I love looking for new books to share with my students during African-American history month. This year, I found quite a few that I really enjoyed for all ages. This book really resonated with my fourth and fifth graders.
The Case for Loving is the story of the marriage of Richard Loving, a white man, and Mildred Jeter, an African-American woman. The Lovings lived in Central Point, Virginia. In 1959, interracial marriage was illegal in Virginia and 16 other states; so, the Lovings went to Washington, D.C. to get married. Upon return to their home in Virginia, the Lovings were arrested for illegal cohabitation and sent to jail. (I heard gasps from my students. It does make you gasp, doesn’t it?) They were told to move out of Virginia if they wanted to live together. The Lovings moved to Washington, D.C. and had three children; but, they were not happy with their new urban life. The Lovings wanted to return to Virginia where they could live in the countryside. “By now it was 1966, and the times they were a changin’.” The Lovings moved back to Central Point and filed a lawsuit, Loving v. Virginia. The Loving case went all the way to the Supreme Court. Richard and Mildred did not attend the Supreme Court hearings. Their lawyers read Richard’s words to the justices, “Tell the Court I love my wife, and it is just unfair that I can’t live with her in Virginia.” These words were so plain and so honest, they resonated with all my students.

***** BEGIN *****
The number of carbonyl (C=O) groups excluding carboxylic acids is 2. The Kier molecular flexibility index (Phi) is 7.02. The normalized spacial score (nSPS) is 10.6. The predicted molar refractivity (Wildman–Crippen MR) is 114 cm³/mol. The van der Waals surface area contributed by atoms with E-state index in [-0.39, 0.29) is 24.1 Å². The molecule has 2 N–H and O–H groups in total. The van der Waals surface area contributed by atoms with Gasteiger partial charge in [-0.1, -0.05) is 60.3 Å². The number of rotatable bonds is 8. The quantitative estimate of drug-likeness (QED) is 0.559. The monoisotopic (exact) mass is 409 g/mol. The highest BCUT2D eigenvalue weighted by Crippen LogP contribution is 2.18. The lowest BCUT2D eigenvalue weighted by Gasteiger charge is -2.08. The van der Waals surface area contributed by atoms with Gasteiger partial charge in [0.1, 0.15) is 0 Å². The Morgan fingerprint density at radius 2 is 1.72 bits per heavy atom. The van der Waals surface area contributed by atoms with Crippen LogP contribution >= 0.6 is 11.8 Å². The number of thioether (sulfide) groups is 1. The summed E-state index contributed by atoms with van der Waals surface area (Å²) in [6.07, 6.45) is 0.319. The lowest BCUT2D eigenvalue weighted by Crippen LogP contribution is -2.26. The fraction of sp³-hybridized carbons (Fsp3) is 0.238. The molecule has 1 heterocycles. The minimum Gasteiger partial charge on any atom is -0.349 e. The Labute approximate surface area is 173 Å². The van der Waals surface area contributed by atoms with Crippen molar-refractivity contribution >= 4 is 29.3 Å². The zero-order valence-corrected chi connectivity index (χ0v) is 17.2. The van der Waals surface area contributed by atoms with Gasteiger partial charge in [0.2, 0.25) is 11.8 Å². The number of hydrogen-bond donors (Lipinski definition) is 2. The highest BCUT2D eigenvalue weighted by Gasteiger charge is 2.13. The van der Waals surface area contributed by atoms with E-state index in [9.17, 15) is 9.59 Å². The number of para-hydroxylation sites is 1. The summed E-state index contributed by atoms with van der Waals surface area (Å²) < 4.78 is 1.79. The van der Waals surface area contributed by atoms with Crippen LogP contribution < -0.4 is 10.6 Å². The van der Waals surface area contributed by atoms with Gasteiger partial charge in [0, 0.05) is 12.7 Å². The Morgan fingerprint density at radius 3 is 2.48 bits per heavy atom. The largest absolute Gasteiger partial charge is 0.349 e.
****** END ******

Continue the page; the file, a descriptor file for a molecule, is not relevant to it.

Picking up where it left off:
The Lovings were victorious in their battle and nine years after marrying, they were able to legally move back to Virginia to live.
When I finished reading this book, my students all asked if this book was true. I found the author’s note at the end of the book particularly poignant. Selina Alko, a white, Jewish woman, married Sean Qualls, an African-American man and one of the illustrators of this book, in 2003, having benefitted from the Lovings fight for justice so long ago.